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Whatever myths or theories you hear about ‘Blue Monday’ today, these top tips for supporting your mental wellbeing from Kubrick’s Mental Health First Aiders are applicable any day of the year.

The third Monday of January may have gained the title of ‘Blue Monday’ from a 2005 press release by a travel company seeking to boost sales[1], but its notoriety remains. Whilst the ‘formula’ which pinpointed it as ‘the saddest of the year’ is widely recognized as pseudoscience, it nonetheless provides an opportunity to reflect on mental health and its associations at this time of year – links to seasonal depression, pressures of new year’s resolutions, and so on.

We sat down with Kubrick’s own team of certified Mental Health First Aiders to collect their tips and insights to support mental wellbeing any day of the year. The team, who are available to every member of Kubrick staff for confidential support, share some of the simple actions you can take to help your mental wellbeing.

Founder of Kubrick's Mental Wellbeing Initiative and Consultant Relationship Manager Victoria Baark suggests: "Make sure to do one thing in the day just for you - something that makes you smile, something that makes you feel content or calm. This might be exercise, it might be getting some fresh air, it might be following your indifferent cat around until you get a stroke or even taking the time to just make yourself an extra nice coffee! But make sure to prioritize yourself, even if it is just for 10 or 15 minutes. It can help to re-center yourself and put the rest of the day into perspective."

"January can be a month of setting goals and trying to take on too much; new exercise regime, healthy eating, new hobby. All of these things can sometimes feel overwhelming and unrealistic", added John Coughlan, Principal Consultant in Data Analytics. "Setting small targets and managing your workload with bite-sized tasks each day can actually make you happier. Something as simple as sending an email or completing a piece of work can release dopamine in our brain, which generates feelings of happiness and satisfaction. So break down your time into manageable parts that you can achieve regularly and get your daily dopamine fix!"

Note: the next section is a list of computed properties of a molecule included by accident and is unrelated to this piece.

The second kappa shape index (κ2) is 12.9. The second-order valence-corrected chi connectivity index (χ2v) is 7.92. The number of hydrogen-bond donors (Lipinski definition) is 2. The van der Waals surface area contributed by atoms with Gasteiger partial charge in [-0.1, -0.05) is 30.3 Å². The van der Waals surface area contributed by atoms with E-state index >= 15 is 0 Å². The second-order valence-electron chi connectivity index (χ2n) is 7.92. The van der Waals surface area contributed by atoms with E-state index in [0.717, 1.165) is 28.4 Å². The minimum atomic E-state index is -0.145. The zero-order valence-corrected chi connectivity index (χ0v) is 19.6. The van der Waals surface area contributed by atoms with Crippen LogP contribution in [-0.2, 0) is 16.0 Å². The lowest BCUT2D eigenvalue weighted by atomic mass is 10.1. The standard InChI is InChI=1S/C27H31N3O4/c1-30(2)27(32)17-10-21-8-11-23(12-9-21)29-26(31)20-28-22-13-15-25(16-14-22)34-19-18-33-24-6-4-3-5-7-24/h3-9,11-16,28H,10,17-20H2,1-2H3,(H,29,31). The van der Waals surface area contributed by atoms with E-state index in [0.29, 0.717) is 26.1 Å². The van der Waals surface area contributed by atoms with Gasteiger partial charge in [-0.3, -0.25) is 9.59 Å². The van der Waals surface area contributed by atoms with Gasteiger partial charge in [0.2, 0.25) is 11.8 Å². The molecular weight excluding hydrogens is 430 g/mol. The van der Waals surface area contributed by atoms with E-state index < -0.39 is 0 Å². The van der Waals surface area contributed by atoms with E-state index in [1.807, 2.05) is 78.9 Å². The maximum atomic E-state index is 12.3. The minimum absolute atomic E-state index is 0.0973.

Peter Sobamiwa
, Systems Administrator at Kubrick, shared some of his findings from his own practices: "We tend to talk down and mentally punish ourselves for the littlest mistakes. “I’m so stupid/useless/ lazy/etc” is so easy to say but this negative self-talk has detrimental effects to our mental health and self-image. The next time you think about making such a remark, ask yourself if you would say the same to a child, perhaps even a mini version of you! Try and replace these words with constructive criticism - “I need to make sure I do this X next time” - and practise kindness towards yourself with positive and inspirational words. When I reflect on my day, I think of things I accomplished and pat myself on the back (sometimes literally), but also what I didn’t accomplish and I can try again tomorrow. Give it a go!"

For Chiara Liquori, HR Manager, an important aspect of mental wellbeing lies within nurturing our personal relationships: "Stay connected – we all lead busy lives and sometimes it is hard to stop and think about the world outside of your day job but it is important to schedule time outside your working day to keep in touch with others. Whether that’s with colleagues, friends, family or someone you haven’t spoken to in while, take the time to send that text, give them a call or meet for a well-overdue coffee! Maintaining our social relationships helps us and others feel less isolated, alone, and stressed."

Office Manager and HR team member Rebecca Gunner followed up with a reminder on the importance of sleep: "Make sure you have some proper downtime before bed. That means at least an hour that doesn’t involve cell phones or TV - this way you will be nice and relaxed before you switch off the lights and are more likely to have a better night's sleep to be ready to tackle those little goals you have set yourself for the next day."

Many thanks to all our Mental Health Aiders for their advice and continued support for our Kubrick colleagues. For more resources or to find support, visit